A quick visual inspection of smoke alarms at periodic inspections by the Property Manager is no longer adequate. More detailed work is required to meet compliance standards. Property Managers do not possess the time, technical training or equipment to guarantee that smoke alarms are being maintained to compliance standards.
If we make the property compliant, why do we need an ongoing service?
There are maintenance requirements to change replaceable batteries, clean the alarm, test sound levels and check the function of the alarm ‘sense chamber’ each year. To meet manufacturer’s recommendations only specific long life 9volt
batteries are to be used. The recommended batteries retail for $5.00-7.00 and are replaced by Smoke Alarm Specialists within their annual service fee. Tenants who replace batteries often use cheaper batteries, which can impact compliance,
function and safety. Smoke Alarm Specialists also provide specific fire evacuation advice to tenants based upon the floor plan of the property while attending.
How do we know the Service Providers do what they charge us for?
Smoke Alarm Specialists take date and time-stamped digital photos of all alarms in your property. These can be cross-referenced with the Technician’s attendance register which is signed by the Tenant to achieve full accountability and
transparency. Photos are available without charge for Owners who wish to verify that smoke alarms replaced at time of inspection were in fact expired.
Are there any court precedents for Owner negligence with smoke alarms?
There are now Coronial Court findings in most States of Australia which highlight stakeholders who neglected their duty of care responsibility to occupants. Two recent Coroner Reports in Melbourne were particularly damning of both property
owners and managing agents in terms of negligence. These findings were the outcome of rental property fires in the Melbourne suburbs of Footscray and Brunswick where fatalities occurred.
Is this a national or state obligation?
Throughout Australia control of the requirements to construct and maintain buildings is regulated by each State and Territory. In the State of Victoria maintenance of fire protection systems and equipment is controlled by the Victorian Building Authority (VBA). These regulations include adoption of technical documents such as the Building Code of Australia (BCA) and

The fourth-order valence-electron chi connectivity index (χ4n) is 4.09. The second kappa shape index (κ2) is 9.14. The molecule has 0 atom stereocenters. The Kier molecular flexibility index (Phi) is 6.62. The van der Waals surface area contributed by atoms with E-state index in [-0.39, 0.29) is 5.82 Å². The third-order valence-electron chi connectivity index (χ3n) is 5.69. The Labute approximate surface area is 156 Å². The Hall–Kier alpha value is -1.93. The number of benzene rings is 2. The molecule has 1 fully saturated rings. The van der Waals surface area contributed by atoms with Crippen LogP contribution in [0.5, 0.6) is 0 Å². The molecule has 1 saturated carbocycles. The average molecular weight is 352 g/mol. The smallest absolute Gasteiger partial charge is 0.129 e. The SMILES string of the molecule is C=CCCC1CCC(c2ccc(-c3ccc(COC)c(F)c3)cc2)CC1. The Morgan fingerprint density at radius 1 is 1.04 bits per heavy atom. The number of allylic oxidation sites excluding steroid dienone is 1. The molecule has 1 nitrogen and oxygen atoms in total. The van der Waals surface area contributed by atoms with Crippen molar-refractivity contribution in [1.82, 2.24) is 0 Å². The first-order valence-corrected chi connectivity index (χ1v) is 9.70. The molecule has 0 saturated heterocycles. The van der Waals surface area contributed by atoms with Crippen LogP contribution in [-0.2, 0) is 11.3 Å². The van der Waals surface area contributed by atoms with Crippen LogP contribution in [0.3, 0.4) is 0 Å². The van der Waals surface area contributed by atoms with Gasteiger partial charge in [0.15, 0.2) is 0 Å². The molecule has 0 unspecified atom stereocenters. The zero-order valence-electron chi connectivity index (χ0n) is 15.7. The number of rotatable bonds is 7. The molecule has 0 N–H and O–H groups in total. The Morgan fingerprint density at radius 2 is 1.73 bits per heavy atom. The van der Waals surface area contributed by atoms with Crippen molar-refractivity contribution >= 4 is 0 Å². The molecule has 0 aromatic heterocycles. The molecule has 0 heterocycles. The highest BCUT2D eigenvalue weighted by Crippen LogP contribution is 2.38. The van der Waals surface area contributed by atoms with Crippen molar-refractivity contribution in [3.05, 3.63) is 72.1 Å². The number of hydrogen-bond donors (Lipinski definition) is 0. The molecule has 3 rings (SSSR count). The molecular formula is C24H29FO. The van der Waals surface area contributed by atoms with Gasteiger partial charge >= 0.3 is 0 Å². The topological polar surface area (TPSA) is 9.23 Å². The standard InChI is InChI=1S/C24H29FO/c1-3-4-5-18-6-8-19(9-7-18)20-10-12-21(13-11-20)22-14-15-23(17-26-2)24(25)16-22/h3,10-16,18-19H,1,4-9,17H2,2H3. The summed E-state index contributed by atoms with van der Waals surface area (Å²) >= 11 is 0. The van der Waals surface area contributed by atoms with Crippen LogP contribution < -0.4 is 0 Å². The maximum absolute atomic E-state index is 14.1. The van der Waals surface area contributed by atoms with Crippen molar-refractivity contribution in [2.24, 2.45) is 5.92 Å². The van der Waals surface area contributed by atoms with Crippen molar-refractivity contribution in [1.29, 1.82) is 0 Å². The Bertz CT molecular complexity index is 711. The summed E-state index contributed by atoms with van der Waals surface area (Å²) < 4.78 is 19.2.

How long do these alarms last?
All smoke alarms are to be replaced once they reach 10 years of age. They may operate and function beyond that age, but manufacturer’s recommendations and Australian Standards require them to be replaced at 10 years of age.
Why are photoelectric smoke alarms preferred? e.g. they cost more!
Photoelectric alarms are the product of choice for rental properties. The alternative Ionisation smoke alarms result in many more nuisance alarms and are more commonly dismantled by tenants as a result. Additionally, photoelectric alarms detect smouldering smoker earlier than Ionisation alarms. Recent research has indicated that most fatalities are caused by smoke inhalation from smouldering fires. Some states of Australia have now mandated the installation of photoelectric smoke alarms. e.g. Western Australia and Queensland.
When are mains-powered smoke alarms mandatory?
The Building Code of Australia (BCA) made mains-powered alarms mandatory for residences with Building Permits dated after the 1Aug1997. For properties built before this date portable ‘self-contained’ smoke alarms can be legally used in Victoria.
Where are the Compliance Reports kept?
The Compliance Reports issued by Smoke Alarm Specialists are kept on file at the Property Management Department.
These are available to Owners upon request.
Where can I go to verify my obligations for myself?
The Victorian Building Authority, the Australian Building Codes Board (ABCB) and Consumer Affairs Victoria (CAV) are all bodies which can assist you as a Landlord to more fully understand your obligations and responsibilities.